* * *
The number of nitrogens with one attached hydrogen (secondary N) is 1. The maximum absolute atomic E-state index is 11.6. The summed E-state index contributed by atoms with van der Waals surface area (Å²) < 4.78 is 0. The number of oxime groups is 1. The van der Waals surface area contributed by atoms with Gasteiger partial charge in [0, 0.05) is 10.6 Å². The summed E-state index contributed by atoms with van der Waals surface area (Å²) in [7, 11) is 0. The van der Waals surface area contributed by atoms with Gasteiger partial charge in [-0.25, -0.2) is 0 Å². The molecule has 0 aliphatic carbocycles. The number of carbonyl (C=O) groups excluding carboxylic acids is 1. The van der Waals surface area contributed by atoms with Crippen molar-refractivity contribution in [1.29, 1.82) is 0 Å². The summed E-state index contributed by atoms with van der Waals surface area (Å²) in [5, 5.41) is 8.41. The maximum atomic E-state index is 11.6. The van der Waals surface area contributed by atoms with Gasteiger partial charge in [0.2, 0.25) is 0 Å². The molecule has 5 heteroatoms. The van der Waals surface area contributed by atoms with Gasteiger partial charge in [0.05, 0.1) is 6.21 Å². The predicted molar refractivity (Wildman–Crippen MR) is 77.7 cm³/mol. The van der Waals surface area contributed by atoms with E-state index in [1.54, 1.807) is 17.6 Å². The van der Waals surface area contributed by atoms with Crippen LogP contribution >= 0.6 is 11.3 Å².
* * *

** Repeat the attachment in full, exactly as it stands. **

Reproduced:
The number of nitrogens with one attached hydrogen (secondary N) is 1. The maximum absolute atomic E-state index is 11.6. The summed E-state index contributed by atoms with van der Waals surface area (Å²) < 4.78 is 0. The number of oxime groups is 1. The van der Waals surface area contributed by atoms with Gasteiger partial charge in [0, 0.05) is 10.6 Å². The summed E-state index contributed by atoms with van der Waals surface area (Å²) in [7, 11) is 0. The van der Waals surface area contributed by atoms with Gasteiger partial charge in [-0.25, -0.2) is 0 Å². The molecule has 0 aliphatic carbocycles. The number of carbonyl (C=O) groups excluding carboxylic acids is 1. The van der Waals surface area contributed by atoms with Crippen molar-refractivity contribution in [1.29, 1.82) is 0 Å². The summed E-state index contributed by atoms with van der Waals surface area (Å²) in [5, 5.41) is 8.41. The maximum atomic E-state index is 11.6. The van der Waals surface area contributed by atoms with Gasteiger partial charge in [0.2, 0.25) is 0 Å². The molecule has 5 heteroatoms. The van der Waals surface area contributed by atoms with Gasteiger partial charge in [0.05, 0.1) is 6.21 Å². The predicted molar refractivity (Wildman–Crippen MR) is 77.7 cm³/mol. The van der Waals surface area contributed by atoms with E-state index in [1.54, 1.807) is 17.6 Å². The van der Waals surface area contributed by atoms with Crippen LogP contribution >= 0.6 is 11.3 Å².